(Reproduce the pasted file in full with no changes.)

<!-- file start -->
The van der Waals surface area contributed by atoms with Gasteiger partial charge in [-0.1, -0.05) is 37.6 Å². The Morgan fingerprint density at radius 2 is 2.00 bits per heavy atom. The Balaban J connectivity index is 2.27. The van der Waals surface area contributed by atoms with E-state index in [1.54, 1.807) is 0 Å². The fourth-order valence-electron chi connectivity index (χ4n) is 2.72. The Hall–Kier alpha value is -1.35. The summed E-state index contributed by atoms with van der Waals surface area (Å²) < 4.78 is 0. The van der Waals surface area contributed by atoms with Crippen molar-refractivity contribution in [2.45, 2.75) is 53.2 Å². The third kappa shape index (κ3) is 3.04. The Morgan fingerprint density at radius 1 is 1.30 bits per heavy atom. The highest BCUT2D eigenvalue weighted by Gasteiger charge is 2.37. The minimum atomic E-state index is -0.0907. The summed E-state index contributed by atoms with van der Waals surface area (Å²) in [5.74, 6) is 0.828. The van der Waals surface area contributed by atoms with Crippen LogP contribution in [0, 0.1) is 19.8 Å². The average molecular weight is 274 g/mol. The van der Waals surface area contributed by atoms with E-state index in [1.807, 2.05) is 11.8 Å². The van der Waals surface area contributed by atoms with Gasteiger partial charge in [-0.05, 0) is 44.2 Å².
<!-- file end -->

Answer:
The van der Waals surface area contributed by atoms with Gasteiger partial charge in [-0.1, -0.05) is 37.6 Å². The Morgan fingerprint density at radius 2 is 2.00 bits per heavy atom. The Balaban J connectivity index is 2.27. The van der Waals surface area contributed by atoms with E-state index in [1.54, 1.807) is 0 Å². The fourth-order valence-electron chi connectivity index (χ4n) is 2.72. The Hall–Kier alpha value is -1.35. The summed E-state index contributed by atoms with van der Waals surface area (Å²) < 4.78 is 0. The van der Waals surface area contributed by atoms with Crippen molar-refractivity contribution in [2.45, 2.75) is 53.2 Å². The third kappa shape index (κ3) is 3.04. The Morgan fingerprint density at radius 1 is 1.30 bits per heavy atom. The highest BCUT2D eigenvalue weighted by Gasteiger charge is 2.37. The minimum atomic E-state index is -0.0907. The summed E-state index contributed by atoms with van der Waals surface area (Å²) in [5.74, 6) is 0.828. The van der Waals surface area contributed by atoms with Crippen LogP contribution in [0, 0.1) is 19.8 Å². The average molecular weight is 274 g/mol. The van der Waals surface area contributed by atoms with E-state index in [1.807, 2.05) is 11.8 Å². The van der Waals surface area contributed by atoms with Gasteiger partial charge in [-0.05, 0) is 44.2 Å².